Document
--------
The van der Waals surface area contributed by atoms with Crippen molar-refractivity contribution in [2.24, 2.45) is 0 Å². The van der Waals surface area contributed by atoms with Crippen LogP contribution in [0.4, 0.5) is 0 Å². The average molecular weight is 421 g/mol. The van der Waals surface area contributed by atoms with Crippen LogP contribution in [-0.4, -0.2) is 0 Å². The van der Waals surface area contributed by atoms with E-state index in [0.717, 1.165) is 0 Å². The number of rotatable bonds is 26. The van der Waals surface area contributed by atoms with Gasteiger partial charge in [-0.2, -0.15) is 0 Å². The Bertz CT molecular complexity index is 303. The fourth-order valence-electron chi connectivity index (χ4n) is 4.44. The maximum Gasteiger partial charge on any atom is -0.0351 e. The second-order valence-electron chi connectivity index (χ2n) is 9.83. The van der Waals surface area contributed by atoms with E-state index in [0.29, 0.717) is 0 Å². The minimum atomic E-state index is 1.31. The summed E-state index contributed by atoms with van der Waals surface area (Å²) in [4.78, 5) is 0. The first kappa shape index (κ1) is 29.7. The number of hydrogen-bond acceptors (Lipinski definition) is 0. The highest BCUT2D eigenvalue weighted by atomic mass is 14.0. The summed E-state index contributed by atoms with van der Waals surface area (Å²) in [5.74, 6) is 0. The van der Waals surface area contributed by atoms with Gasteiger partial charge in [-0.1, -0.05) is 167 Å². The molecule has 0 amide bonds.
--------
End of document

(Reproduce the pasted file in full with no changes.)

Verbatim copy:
The van der Waals surface area contributed by atoms with Crippen molar-refractivity contribution in [2.24, 2.45) is 0 Å². The van der Waals surface area contributed by atoms with Crippen LogP contribution in [0.4, 0.5) is 0 Å². The average molecular weight is 421 g/mol. The van der Waals surface area contributed by atoms with Crippen LogP contribution in [-0.4, -0.2) is 0 Å². The van der Waals surface area contributed by atoms with E-state index in [0.717, 1.165) is 0 Å². The number of rotatable bonds is 26. The van der Waals surface area contributed by atoms with Gasteiger partial charge in [-0.2, -0.15) is 0 Å². The Bertz CT molecular complexity index is 303. The fourth-order valence-electron chi connectivity index (χ4n) is 4.44. The maximum Gasteiger partial charge on any atom is -0.0351 e. The second-order valence-electron chi connectivity index (χ2n) is 9.83. The van der Waals surface area contributed by atoms with E-state index in [0.29, 0.717) is 0 Å². The minimum atomic E-state index is 1.31. The summed E-state index contributed by atoms with van der Waals surface area (Å²) in [4.78, 5) is 0. The first kappa shape index (κ1) is 29.7. The number of hydrogen-bond acceptors (Lipinski definition) is 0. The highest BCUT2D eigenvalue weighted by atomic mass is 14.0. The summed E-state index contributed by atoms with van der Waals surface area (Å²) in [5.74, 6) is 0. The van der Waals surface area contributed by atoms with Gasteiger partial charge in [-0.1, -0.05) is 167 Å². The molecule has 0 amide bonds.